Whitehall departments are managing to maintain the quality and quantity of public services despite underspending to the tune of £6.7bn in the last financial year
Today HM Treasury published Public Spending Statistics that contain, for the first time, estimated spending outturns by Whitehall departments for 2011-12. The figures show that, in total, departmental spending was £6.7bn lower than was planned this time a year ago. Had departments spent all their planned budgets in 2011-12, departmental spending would have fallen in cash terms by £4.4bn between 2010-11 and 2011-12 − a real-terms fall of 3.5%. As a result of the underspends, cash departmental spending actually fell by £11.0bn, which equates to a 5.2% real-terms fall.
The £6.7bn underspend comprises a £5.3bn underspend by Whitehall departments, and £1.4bn of funding held in reserve by HM Treasury this time last year that subsequently did not need to be allocated to departments. The £5.3bn underspend is equivalent to 1.4% of departments’ budgets. In other words, on average, departments spent 98.6% of the money they were allocated in 2011-12; although there was considerable variation in the relative size of underspends across departments.
One obvious reason why departments underspend is that they might have been given permission by the Treasury to move funds into the next financial year under the new ‘Budget Exchange System’. Under this, departments that surrender any underspend (up to a ‘reasonable limit’) in advance of the end of the financial year can get an equivalent increase in their budget in the following year.
However, of the £5.3bn underspent by departments in 2011-12, only £0.9bn was successfully surrendered by departments through the Budget Exchange, and will now be available to be spent in 2012-13. This means that over 2011-12 and 2012-13 the total government deficit is on course to be £4.4bn lower (i.e. £5.3bn less £0.9bn) as a direct result of these underspends.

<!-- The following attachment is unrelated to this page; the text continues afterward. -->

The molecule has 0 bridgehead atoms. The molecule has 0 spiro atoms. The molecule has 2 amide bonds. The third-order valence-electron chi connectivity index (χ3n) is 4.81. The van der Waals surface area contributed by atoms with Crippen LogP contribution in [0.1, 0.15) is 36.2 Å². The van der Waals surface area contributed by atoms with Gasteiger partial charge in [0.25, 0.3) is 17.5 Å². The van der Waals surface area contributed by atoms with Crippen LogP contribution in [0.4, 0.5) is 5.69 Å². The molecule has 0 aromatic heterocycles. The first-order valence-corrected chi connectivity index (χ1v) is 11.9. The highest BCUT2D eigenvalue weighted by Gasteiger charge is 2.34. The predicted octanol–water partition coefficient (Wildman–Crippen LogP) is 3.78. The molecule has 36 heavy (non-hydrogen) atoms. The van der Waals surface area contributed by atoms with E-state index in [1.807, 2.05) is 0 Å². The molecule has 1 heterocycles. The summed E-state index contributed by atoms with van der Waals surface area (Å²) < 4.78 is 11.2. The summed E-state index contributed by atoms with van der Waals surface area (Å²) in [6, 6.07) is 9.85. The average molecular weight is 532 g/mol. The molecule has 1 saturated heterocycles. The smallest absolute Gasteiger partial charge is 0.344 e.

The majority of individual Whitehall departments underspent on their 2011-12 budgets.. The department that underspent the largest proportion of its budget was the Department for Energy and Climate Change whose £0.4bn underspend was 13.9% of their 2011-12 budget. In absolute terms, the largest underspender was the NHS – the biggest Whitehall department – which underspent by £1.7 billion (of which only £0.3bn was surrendered through Budget Exchange), which is equivalent to 1.6% of its 2011-12 budget.
The use of Budget Exchange varied across departments, even amongst those that ended up underspending on their budgets. For example, the Department for Transport underspent by £0.7bn (or 5.1% of its budget), of which none was transferred through Budget Exchange, while the Department for Culture, Media and Sport underspent by £0.1bn (or 5% of its budget), of which around half was transferred to 2012-13 through Budget Exchange.
Small underspends would not be surprising – indeed it would be amazing if every department managed to spend its allocation exactly. But relatively large underspends that are not qualifying for Budget Exchange might seem strange, and particularly so in an era where most departments are facing cuts. One possible explanation is that departments have been trying hard to ensure that they do not end up with an overspend, which might be particularly unfavourably looked on by the Treasury in the current era of austerity.
Another is that Whitehall departments have looked ahead to the cuts they face in 2012-13, 2013-14 and 2014-15 and decided that over-delivering on the cuts to date would leave them better placed to keep within these tight budgets going forwards. Departmental spending plans for 2012-13 now currently imply an average cut of 0.8% in real terms from their 2011-12 level, which would have been a 2.6% average real cut if departments had spent their planned budgets in 2011-12.
Whatever the motivation behind the underspends, to the extent that departments are underspending while still maintaining the quality and quantity of public services being provided, this is good news.
Rowena Crawford is senior research economist and Carl Emmerson is deputy director at the Institute for Fiscal Studies. This post was first published as an IFS Observation